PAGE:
I looked in Apache’s error_log file and noticed multiple lines like this:
an unknown filter was not added: DEFLATE
After thinking a bit I recalled that I added the following line in the .htaccess file in the root directory for on one of my domains, but never tested it properly:
AddOutputFilterByType DEFLATE text/html text/plain text/xml
The fix is easy: enable mod_deflate. On Ubuntu:
$ sudo a2enmod deflate
Module deflate installed; run /etc/init.d/apache2 force-reload to enable.
$ sudo /etc/init.d/apache2 force-reload
* Forcing reload of apache 2.0 web server...
Why did I add the above filter line in the first place? It was suggested by YSlow.
Update Another kind of fix is of course to remove AddOutputFilterByType.
Reading Interoperability Wars – Episode 6 – Part 1 – Revenge of Babble just made me want to create a blog post with this title.
Probably years after everyone else, I’ve made my first AJAX-enabled web page today. As I do this from within Ruby on Rails, it was virtually painless to remove or replace a piece of HTML.
My next AJAX step was to get in_place_editing working. The first problem was the InvalidAuthenticityToken and the second issue was that I use a different controller, but now it works fine!
The page HTML 5 differences from HTML 4 (W3C Working Draft 22 January 2008) contains a long list of changes. The removal of frames was probably to be expected. Multiple elements and many attributes that only have a presentational function in HTML 4 are removed. There are also some elements that have slightly changed meaning, for example <i> and <b> are given a semantic rather than presentational function. Quote:
b element now represents a span of text to be stylistically offset from the normal prose without conveying any extra importance, such as key words in a document abstract, product names in a review, or other spans of text whose typical typographic presentation is emboldened.
While working on creating an Atom feed from a web page I got the idea to create a proxy that takes an audio stream in Real Player format over RTSP/RTP/RDP and converts it to MP3 over HTTP. It should actually not be harder than to use mplayer to “play” the stream to lame and then output over HTTP. The selling point of this would be the possibility to save the MP3 stream to a file, so that you could for example have an hour of an Internet radio station downloadable as a podcast.
The decoding and subsequent re-encoding would take some bandwidth and CPU power, so there would need be more than one node and maybe both geographic and round-robin assignment of clients to nodes. As the Internet radio stations essentially only send 1 second of radio per second, the bandwidth per client connection would automatically be kept low. No audio data is stored on disk on the nodes, it just shuffled though the proxy.
There is also a potential security issue. If someone could craft a stream that caused mplayer to crash, they might be able to run code on the proxy server. The nodes should probably at least run mplayer chrooted.
An even simpler version would simply provide the Real Player stream over HTTP and that could probably support video quite easily. A more complicated system also re-encodes the video.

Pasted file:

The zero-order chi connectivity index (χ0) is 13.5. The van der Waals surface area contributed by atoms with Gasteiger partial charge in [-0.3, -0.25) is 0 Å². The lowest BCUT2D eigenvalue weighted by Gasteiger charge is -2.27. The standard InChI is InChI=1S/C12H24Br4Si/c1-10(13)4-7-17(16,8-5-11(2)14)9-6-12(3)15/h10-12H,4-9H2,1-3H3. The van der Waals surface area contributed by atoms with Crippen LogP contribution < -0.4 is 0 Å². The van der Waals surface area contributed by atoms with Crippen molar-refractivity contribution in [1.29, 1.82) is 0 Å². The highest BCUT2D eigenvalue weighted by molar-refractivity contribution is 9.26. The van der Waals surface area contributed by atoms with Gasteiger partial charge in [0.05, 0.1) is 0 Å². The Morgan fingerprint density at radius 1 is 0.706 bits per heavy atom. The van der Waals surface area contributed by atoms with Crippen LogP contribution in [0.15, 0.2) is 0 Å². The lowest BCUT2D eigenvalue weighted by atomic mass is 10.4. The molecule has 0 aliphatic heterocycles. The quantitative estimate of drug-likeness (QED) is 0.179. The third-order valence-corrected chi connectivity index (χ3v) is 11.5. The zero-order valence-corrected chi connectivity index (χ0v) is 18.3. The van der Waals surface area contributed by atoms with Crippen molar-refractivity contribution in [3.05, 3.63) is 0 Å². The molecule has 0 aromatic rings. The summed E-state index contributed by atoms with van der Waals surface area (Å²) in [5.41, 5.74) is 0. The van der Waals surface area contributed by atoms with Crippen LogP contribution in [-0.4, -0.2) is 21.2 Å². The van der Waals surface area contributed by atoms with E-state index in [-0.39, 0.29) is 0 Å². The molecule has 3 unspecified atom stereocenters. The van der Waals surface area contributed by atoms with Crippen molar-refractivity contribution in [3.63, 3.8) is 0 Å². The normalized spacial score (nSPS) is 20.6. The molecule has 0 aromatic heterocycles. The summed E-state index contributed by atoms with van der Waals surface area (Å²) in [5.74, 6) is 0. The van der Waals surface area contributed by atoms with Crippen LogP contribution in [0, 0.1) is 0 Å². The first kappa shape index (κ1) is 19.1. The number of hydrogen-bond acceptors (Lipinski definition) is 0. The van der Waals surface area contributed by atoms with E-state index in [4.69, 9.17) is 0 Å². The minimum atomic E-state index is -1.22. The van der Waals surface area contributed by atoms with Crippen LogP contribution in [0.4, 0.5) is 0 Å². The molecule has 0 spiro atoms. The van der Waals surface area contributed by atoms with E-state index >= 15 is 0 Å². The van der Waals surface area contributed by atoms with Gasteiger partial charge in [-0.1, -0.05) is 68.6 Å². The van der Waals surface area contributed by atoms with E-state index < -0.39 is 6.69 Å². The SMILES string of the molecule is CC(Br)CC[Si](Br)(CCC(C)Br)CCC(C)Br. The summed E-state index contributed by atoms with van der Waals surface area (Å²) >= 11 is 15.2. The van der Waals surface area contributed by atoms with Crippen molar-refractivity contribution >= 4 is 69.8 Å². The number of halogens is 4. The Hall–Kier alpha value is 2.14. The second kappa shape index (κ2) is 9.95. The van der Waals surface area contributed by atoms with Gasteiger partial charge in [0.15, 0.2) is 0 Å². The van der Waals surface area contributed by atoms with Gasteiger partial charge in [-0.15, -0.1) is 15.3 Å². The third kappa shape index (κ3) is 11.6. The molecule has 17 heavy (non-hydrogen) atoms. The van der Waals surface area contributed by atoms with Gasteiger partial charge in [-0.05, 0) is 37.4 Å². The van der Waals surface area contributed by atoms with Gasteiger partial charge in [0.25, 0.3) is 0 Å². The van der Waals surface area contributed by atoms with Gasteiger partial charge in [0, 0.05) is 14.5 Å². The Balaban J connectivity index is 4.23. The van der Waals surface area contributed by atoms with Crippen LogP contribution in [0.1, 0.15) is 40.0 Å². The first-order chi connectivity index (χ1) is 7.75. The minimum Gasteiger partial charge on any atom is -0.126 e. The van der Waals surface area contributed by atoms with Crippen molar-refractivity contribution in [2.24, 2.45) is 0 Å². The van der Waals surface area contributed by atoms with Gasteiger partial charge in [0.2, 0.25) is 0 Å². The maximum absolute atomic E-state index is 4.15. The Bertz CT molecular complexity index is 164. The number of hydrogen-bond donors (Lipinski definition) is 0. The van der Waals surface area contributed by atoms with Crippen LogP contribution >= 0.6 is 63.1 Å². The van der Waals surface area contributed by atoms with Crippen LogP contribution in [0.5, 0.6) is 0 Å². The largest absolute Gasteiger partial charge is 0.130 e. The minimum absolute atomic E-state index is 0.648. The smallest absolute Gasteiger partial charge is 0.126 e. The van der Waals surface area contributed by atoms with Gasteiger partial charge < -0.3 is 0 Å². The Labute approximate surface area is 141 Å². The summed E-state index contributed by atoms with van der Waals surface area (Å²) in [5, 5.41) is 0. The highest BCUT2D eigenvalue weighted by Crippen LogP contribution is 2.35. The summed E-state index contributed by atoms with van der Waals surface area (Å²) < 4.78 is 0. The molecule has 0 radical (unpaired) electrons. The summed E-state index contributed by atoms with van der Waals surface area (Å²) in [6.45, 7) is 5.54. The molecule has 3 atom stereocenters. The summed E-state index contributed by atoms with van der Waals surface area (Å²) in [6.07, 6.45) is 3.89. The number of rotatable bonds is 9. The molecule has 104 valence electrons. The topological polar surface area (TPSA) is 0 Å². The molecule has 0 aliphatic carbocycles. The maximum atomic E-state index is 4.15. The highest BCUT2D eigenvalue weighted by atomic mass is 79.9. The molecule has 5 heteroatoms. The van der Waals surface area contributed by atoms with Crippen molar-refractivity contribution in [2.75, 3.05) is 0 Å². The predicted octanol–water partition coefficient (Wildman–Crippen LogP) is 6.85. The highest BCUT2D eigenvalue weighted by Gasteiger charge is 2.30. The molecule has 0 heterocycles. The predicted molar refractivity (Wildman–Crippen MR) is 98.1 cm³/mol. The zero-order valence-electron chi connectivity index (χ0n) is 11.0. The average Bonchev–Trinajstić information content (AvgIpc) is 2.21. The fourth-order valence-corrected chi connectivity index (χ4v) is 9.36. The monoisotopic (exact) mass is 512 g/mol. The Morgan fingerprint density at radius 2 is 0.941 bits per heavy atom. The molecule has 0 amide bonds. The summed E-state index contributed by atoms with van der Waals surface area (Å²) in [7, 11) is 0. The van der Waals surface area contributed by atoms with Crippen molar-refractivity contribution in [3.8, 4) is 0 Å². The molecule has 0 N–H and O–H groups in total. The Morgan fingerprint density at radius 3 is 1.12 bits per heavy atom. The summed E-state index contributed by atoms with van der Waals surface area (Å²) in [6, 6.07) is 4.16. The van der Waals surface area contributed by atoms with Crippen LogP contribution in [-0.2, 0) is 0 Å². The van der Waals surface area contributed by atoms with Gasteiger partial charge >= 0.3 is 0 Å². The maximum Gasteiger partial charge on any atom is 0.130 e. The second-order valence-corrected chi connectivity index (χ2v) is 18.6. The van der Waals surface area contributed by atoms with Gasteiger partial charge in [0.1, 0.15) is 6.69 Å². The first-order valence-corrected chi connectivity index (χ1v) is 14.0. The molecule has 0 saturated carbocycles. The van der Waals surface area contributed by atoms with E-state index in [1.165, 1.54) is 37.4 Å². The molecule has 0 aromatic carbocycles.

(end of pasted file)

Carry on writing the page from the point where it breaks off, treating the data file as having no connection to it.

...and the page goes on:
Most of my time at the computer yesterday was spent working on an unofficial syndication of the broadcast archive for the Swedish radio show P3 Rytm. It’s actually quite simple… 🙂
- Use curl to download the web page broadcast archive for the show
- Use iconv to convert the page to UTF-8
- Use tidy to convert HTML to XHTML
- Use sed to adjust some URLs
- Use xsltproc and an XSLT script to transform the relevant parts of the web page to an XML that almost is an Atom feed
- Use sed to convert the dates in the XML so they are in the right format. It’s now a proper Atom feed.
Update Of course there are several online services to automate this. (Read the comments too.)
As the The Project is a web site, I had to look around quite a while for suitable domain names. Many of my desired names were already taken, but IIRC none of them was actually used for something. Some are probably a case of domain name speculation, some may be registered by people with a project idea similar to mine. I found and registered a .se domain but I couldn’t find a good .com domain available.
Maybe .com and .se domain names are too cheap, so people buy them at a whim? I have another idea for a neat domain name that could contain a useful web site, requiring the .im TLD. The Isle of Man does not sell their domain names cheap! One year is £40, two years £68 — not including VAT! That’s actually not a lot of money, but when making web sites for fun like I do, you don’t get much revenue.
I’ve found two really good competing sites for the original use I intended for the .im domain name. If I get it I need to broaden the scope, but that might not necessarily be a bad thing. Most websites on related topics usually have really lousy web design, so even I could make something better! I have some ideas but when will I have time to realize them?
The end of life for the Netscape web browser was announced yesterday in the blog article End of Support for Netscape web browsers. Of course, everyone I know switched to Firefox a long time ago, so I can’t say this has any impact but a small emotion of nostalgia, something like when I heard of the the demise of torget.se.